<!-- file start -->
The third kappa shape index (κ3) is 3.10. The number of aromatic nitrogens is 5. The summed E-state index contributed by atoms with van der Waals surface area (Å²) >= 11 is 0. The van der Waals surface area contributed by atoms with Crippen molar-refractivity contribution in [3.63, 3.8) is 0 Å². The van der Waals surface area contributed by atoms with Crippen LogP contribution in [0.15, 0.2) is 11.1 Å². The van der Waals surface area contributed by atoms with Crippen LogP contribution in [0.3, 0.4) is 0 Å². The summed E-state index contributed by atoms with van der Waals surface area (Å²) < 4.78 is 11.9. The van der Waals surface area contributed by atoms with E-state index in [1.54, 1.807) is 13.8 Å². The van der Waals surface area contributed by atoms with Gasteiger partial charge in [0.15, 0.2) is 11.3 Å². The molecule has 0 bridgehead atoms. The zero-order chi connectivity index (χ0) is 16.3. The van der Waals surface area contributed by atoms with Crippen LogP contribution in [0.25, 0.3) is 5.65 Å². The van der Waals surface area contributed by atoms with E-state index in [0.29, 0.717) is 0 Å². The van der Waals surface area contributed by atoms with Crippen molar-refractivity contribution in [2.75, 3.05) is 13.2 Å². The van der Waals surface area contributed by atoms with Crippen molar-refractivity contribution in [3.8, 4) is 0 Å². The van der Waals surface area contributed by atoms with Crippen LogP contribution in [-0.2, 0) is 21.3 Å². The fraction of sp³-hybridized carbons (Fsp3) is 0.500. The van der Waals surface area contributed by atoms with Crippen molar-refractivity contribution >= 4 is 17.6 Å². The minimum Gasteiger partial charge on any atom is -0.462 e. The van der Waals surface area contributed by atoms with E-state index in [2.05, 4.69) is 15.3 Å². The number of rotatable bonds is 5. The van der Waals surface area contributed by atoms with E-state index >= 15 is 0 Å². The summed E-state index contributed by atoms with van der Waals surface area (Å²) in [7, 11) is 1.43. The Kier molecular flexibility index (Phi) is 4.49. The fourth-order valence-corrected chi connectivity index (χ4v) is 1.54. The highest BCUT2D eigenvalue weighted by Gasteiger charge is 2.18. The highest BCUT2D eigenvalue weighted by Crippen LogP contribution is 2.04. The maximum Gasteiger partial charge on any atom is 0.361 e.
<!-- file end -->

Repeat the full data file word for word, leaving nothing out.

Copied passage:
The third kappa shape index (κ3) is 3.10. The number of aromatic nitrogens is 5. The summed E-state index contributed by atoms with van der Waals surface area (Å²) >= 11 is 0. The van der Waals surface area contributed by atoms with Crippen molar-refractivity contribution in [3.63, 3.8) is 0 Å². The van der Waals surface area contributed by atoms with Crippen LogP contribution in [0.15, 0.2) is 11.1 Å². The van der Waals surface area contributed by atoms with Crippen LogP contribution in [0.3, 0.4) is 0 Å². The summed E-state index contributed by atoms with van der Waals surface area (Å²) < 4.78 is 11.9. The van der Waals surface area contributed by atoms with E-state index in [1.54, 1.807) is 13.8 Å². The van der Waals surface area contributed by atoms with Gasteiger partial charge in [0.15, 0.2) is 11.3 Å². The molecule has 0 bridgehead atoms. The zero-order chi connectivity index (χ0) is 16.3. The van der Waals surface area contributed by atoms with Crippen LogP contribution in [0.25, 0.3) is 5.65 Å². The van der Waals surface area contributed by atoms with E-state index in [0.29, 0.717) is 0 Å². The van der Waals surface area contributed by atoms with Crippen molar-refractivity contribution in [2.75, 3.05) is 13.2 Å². The van der Waals surface area contributed by atoms with Crippen molar-refractivity contribution in [3.8, 4) is 0 Å². The van der Waals surface area contributed by atoms with Crippen LogP contribution in [-0.2, 0) is 21.3 Å². The fraction of sp³-hybridized carbons (Fsp3) is 0.500. The van der Waals surface area contributed by atoms with Crippen molar-refractivity contribution >= 4 is 17.6 Å². The minimum Gasteiger partial charge on any atom is -0.462 e. The van der Waals surface area contributed by atoms with E-state index in [2.05, 4.69) is 15.3 Å². The number of rotatable bonds is 5. The van der Waals surface area contributed by atoms with E-state index >= 15 is 0 Å². The summed E-state index contributed by atoms with van der Waals surface area (Å²) in [7, 11) is 1.43. The Kier molecular flexibility index (Phi) is 4.49. The fourth-order valence-corrected chi connectivity index (χ4v) is 1.54. The highest BCUT2D eigenvalue weighted by Gasteiger charge is 2.18. The highest BCUT2D eigenvalue weighted by Crippen LogP contribution is 2.04. The maximum Gasteiger partial charge on any atom is 0.361 e.